Thousands of leaked confidential files show a lot of bad behavior from the company. The files, which were originally shared with The Guardian and the International Consortium of Investigative Journalists, show a company that has knowingly broken laws, gone to extreme lengths to avoid justice, secretly lobbied governments, and used violence against drivers to drum up business.
More than 124,000 documents were leaked over a five-year period. Kalanick took an aggressive approach to bringing the ride-sharing service into cities around the world even though it would break local laws and taxi regulations.
The documents, which include 83,000 emails and 1,000 other files including conversations, reveal for the first time that the $90 million-a-year lobbying and public relations campaigns of the ride-sharing company were designed to disrupt the European taxi industry.
Under the leadership of Kalanick, many mistakes were made, but the new leader of the company was asked to transform every aspect of how it operates.
We won't make excuses for past behavior that isn't in line with our current values. She asked the public to judge them by what they have done over the past five years and what they will do in the future.
In the past five years, the company has continued to spend millions on lobbying and marketing campaigns so it can continue to treat its drivers as independent contractors. A shareholder proposal was shot down by the company.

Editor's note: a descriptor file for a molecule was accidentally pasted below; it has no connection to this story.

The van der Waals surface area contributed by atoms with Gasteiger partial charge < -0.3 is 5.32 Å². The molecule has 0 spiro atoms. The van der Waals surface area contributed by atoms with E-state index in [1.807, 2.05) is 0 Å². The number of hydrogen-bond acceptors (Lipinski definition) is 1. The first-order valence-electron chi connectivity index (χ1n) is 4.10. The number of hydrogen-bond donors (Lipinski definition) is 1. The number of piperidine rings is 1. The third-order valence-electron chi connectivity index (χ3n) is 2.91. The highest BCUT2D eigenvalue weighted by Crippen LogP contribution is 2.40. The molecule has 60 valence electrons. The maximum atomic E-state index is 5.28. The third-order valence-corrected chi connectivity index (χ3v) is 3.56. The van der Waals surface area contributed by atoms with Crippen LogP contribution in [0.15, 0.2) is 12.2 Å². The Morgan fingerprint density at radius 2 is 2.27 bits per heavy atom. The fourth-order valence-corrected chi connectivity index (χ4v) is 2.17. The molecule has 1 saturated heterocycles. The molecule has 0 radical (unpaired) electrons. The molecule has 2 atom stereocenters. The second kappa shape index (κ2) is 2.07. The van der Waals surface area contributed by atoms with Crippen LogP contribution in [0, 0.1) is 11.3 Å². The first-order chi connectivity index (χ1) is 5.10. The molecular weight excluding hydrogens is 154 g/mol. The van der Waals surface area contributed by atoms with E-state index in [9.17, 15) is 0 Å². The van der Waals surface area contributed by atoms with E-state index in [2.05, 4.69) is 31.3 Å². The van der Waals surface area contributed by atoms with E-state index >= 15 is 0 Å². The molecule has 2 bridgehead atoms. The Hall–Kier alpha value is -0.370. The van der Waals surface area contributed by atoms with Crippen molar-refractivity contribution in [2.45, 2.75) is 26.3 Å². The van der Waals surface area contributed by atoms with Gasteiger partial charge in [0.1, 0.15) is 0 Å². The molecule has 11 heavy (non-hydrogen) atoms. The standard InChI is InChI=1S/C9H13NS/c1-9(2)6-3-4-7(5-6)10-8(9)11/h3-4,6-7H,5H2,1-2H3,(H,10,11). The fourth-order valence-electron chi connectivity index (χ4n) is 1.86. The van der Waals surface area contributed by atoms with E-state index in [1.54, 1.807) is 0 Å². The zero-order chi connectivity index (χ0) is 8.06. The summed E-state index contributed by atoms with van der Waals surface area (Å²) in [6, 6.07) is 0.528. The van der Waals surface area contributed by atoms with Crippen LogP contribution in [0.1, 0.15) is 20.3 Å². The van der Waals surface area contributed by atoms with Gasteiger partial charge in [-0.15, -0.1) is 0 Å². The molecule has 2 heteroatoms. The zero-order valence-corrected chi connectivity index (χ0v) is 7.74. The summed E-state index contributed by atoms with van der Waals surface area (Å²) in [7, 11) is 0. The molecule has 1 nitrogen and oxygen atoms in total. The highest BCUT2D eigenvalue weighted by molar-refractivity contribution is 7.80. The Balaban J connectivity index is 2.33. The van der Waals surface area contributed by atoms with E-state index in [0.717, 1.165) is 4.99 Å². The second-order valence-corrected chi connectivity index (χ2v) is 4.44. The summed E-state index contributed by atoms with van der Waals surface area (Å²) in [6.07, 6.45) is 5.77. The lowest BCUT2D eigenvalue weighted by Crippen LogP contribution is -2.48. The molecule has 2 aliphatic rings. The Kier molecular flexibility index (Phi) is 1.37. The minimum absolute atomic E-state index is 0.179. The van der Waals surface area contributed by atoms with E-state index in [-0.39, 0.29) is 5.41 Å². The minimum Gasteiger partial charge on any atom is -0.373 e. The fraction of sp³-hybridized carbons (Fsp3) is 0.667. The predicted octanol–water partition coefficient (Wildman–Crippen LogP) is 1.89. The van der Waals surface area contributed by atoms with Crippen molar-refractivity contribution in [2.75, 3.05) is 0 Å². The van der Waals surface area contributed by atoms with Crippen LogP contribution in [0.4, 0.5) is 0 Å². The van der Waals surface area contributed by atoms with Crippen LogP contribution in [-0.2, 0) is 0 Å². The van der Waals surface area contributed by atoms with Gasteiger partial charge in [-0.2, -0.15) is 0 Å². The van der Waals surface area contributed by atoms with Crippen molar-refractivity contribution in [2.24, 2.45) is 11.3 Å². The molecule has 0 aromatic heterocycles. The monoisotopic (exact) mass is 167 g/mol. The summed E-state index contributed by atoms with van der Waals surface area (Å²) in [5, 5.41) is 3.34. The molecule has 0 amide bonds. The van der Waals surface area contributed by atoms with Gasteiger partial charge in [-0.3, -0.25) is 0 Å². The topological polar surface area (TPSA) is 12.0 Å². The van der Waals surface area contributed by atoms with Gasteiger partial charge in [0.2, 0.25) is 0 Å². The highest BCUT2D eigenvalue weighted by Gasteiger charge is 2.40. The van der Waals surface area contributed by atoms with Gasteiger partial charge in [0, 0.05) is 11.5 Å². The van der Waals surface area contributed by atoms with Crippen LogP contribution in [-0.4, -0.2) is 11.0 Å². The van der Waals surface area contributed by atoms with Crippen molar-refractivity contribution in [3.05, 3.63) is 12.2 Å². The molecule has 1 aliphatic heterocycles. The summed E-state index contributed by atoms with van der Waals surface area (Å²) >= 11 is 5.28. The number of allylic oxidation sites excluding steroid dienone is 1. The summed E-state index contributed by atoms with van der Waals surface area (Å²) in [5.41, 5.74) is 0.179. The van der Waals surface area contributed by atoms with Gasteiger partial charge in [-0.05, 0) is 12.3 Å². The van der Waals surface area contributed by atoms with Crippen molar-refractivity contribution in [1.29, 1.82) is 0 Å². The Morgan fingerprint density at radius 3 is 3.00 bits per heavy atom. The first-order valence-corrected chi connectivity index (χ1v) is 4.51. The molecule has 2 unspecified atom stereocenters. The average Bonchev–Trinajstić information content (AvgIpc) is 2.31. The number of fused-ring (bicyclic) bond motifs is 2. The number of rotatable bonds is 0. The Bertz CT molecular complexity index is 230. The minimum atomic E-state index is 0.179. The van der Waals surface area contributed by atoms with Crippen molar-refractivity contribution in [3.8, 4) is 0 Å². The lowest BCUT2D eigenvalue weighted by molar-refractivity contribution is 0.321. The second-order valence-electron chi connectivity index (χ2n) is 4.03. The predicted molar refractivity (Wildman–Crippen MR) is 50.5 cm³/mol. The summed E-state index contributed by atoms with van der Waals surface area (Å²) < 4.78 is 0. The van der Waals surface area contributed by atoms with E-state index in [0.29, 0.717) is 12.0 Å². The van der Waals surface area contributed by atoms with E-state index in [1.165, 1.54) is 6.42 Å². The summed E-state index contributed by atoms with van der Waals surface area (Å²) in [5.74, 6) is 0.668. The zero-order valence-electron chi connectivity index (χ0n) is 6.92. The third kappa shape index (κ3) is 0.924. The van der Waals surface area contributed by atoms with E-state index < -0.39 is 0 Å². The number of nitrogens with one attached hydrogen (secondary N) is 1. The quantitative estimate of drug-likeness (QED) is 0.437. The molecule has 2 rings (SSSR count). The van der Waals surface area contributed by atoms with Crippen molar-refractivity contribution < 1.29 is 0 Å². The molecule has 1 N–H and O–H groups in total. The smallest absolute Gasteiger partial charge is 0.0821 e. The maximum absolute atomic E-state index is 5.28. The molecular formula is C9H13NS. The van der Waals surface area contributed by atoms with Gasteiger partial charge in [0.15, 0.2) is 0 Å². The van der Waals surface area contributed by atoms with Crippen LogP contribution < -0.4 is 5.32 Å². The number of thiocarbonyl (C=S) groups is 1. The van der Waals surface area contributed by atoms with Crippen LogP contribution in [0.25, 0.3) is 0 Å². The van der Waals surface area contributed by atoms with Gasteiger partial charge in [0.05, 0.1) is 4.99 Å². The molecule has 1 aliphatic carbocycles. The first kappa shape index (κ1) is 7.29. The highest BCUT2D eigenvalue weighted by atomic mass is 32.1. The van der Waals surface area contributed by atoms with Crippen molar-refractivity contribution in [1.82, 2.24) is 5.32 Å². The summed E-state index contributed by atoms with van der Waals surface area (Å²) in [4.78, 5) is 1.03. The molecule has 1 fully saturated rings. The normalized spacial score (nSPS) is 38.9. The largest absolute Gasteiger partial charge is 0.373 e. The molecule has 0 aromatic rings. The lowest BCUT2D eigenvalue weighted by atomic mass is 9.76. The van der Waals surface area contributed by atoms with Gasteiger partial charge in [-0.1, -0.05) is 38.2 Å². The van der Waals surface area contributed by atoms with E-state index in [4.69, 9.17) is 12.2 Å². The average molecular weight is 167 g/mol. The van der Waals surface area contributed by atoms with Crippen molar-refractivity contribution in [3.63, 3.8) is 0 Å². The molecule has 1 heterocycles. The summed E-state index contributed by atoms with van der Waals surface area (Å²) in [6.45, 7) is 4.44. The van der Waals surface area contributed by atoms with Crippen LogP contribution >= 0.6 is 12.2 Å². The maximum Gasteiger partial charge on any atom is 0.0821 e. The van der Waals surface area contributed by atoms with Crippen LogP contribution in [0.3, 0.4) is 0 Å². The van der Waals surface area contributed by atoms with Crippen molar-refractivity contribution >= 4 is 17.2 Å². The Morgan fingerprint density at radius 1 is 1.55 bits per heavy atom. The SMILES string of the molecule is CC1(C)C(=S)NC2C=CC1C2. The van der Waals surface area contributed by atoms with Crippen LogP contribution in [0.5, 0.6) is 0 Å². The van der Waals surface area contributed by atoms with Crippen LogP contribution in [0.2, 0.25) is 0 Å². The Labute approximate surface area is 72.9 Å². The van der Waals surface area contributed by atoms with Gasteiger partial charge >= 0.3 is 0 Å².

When Kalanick resigned as CEO in the midst of a storm of concerns about the company's workplace culture, including allegations of sexual harassment, racial discrimination and bullying, it was the beginning of a new era for the company. Even though there have been violent protests and attacks on drivers for years, the company has continued to operate.
We are going to break down some of the things in the files.
The city of Paris was the first European city to fight against the new tech company. Taxi drivers in France staged protests. The minister for the economy at the time, who had just been appointed, thought that the company could help create new jobs. The files show that after meeting with the company's lobbyists, he became a champion for the interests of the company.
The meeting was described by Mark MacGann asspectacular. "Lots of work to come, but we'll dance soon."